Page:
What is Ketamine Assisted Psychotherapy?
Ketamine Assisted Psychotherapy, often abbreviated as KAP, is an innovative new approach that differs from traditional therapy. KAP can be used to address a number of treatment-resistant conditions like depression, PTSD, OCD, anxiety disorders, and chronic pain conditions.
A key part of Ketamine Assisted Psychotherapy, unsurprisingly, is the use of ketamine infusions to accentuate and enhance the therapeutic session. Likewise, therapy can enhance the positive effects of ketamine infusion.
Ketamine infusion therapy can be incredibly effective on its own, but having a therapist guide you through the experience and work through your feelings and thought processes can strengthen the amount of good this treatment can do for your mental health.
During a ketamine infusion session, many patients report imagery and sensations that are hallucinogenic or delusional in nature, if not outright psychedelic. While these side effects are mild in many cases, it can be extremely helpful to have a therapist act as a guide for you during your infusions to make sure you remain in the right frame of mind.
Ketamine – even at the low doses administered during intravenous infusion – can induce dreamlike states which allows your psychotherapist to move past the barriers and various defense mechanisms that your psyche puts up in response to trauma or emotional stress. This can lead to shifts in conscious or a new sense of awareness, and at times, even profound spiritual connections.
Ketamine Side Effects
Some people do report side effects like nausea, dizziness, or drowsiness after the session, but our staff on hand will be ready and willing to help ease any side effects you encounter.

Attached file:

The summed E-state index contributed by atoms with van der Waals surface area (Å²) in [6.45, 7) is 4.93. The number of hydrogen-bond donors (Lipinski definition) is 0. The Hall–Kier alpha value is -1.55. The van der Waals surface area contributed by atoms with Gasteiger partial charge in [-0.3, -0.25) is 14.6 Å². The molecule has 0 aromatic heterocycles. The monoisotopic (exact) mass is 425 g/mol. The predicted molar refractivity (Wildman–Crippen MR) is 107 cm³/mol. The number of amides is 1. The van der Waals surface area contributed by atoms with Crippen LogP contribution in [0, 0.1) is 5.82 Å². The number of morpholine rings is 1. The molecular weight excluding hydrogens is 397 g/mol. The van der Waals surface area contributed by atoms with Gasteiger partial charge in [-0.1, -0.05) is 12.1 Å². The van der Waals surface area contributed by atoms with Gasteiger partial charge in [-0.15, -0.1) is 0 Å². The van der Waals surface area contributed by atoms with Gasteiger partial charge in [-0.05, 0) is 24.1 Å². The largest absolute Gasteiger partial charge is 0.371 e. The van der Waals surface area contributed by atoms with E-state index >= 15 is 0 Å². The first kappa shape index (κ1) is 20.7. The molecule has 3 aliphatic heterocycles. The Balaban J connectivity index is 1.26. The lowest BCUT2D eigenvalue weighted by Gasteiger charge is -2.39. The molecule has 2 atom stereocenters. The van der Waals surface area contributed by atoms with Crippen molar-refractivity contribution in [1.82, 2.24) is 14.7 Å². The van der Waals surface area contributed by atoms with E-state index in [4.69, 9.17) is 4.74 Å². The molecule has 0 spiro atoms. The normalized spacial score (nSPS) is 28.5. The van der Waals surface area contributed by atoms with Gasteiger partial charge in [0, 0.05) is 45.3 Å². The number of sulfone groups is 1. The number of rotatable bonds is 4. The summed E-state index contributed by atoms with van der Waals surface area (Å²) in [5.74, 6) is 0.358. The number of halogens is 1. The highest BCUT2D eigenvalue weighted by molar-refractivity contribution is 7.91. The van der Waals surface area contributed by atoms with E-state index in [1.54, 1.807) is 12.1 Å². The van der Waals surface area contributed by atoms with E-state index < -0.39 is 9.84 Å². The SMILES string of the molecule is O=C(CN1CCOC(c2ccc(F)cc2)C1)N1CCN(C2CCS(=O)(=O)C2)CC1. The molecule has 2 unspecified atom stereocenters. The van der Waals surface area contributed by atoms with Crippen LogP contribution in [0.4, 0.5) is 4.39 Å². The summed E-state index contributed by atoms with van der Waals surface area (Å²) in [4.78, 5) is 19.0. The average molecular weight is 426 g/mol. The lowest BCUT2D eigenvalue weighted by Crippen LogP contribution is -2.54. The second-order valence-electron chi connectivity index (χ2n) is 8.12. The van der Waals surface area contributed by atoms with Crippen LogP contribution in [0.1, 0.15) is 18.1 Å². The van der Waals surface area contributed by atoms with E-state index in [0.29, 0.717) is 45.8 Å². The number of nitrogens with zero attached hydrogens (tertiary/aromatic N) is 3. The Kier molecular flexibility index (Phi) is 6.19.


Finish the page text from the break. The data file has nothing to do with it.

How Does Ketamine Work?
Ketamine is still being heavily researched, but the medical community’s current understanding is that ketamine binds to receptors in the brain that increase the amount of the neurotransmitter called glutamate. Releasing more glutamate sets off a chain of reactions within the brain that affects thinking and emotional regulation.
To put this in simpler terms, the human brain reacts to ketamine in a way that triggers hormones that directly help create feel-good emotions. This effect can occur very quickly after a person receives their treatment, but a series of infusions is usually necessary to optimize the amount of good this treatment can do.
What Are KAP Sessions Like?
The first session is designed to determine if KAP is the right treatment for you and to identify what the end goals of your treatments are.
The next sessions may last anywhere from 90 minutes to 3 hours in overall length, but the length of the session greatly varies depending upon dose, response, recovery time, and other factors.
Much like ketamine infusions or traditional therapy, KAP is most effective when you commit to an individualized treatment plan that stretches out over a period of several weeks.
It is important to remember that KAP, like ketamine itself, is not a “cure” for your condition – rather it is a novel new treatment designed to strengthen and empower you to take on the root causes of your condition.
Could Ketamine Combined With Therapy Help You?
If you or a loved one, perhaps even a close friend are suffering from a mood disorders: depression, anxiety, or PTSD, contact us now and schedule your free consultation and find out if you are a good candidate for Ketamine Assisted Psychotherapy.
Meet Amy Wertenberger
PhD, LPC, NCC
Dr. Amy Wertenberger is a National Certified Counselor and Licensed Professional Counselor in the state of Michigan. She completed her PhD in Counselor Education at the University of Toledo and received her master’s and bachelor’s degrees from Siena Heights University in Adrian, MI. She is currently working toward her Advanced Alcohol and Drug Counselor Certification (CAADC).
Amy has been practicing since 2011 and has experience with chemical dependency, trauma, youth counseling, children in foster care, and college students. Her areas of attention include relationship-building skills, sex therapy, anxiety management, substance abuse treatment, life balance problems, depression, assertiveness training, and stress management.
Amy has worked at non-profit mental health facilities, a youth detention center, and in private practice. She is an adjunct faculty member at Siena Heights University where she is helping to train the next generation of professional counselors. She was the recipient of the Siena Heights Recent Graduate Award in 2016.
Amy strives to empower her clients to achieve their personal, social, and emotional goals. She provides a supportive and safe environment for clients to work on their challenges and grow!
Contact us today if you would like to schedule with Amy!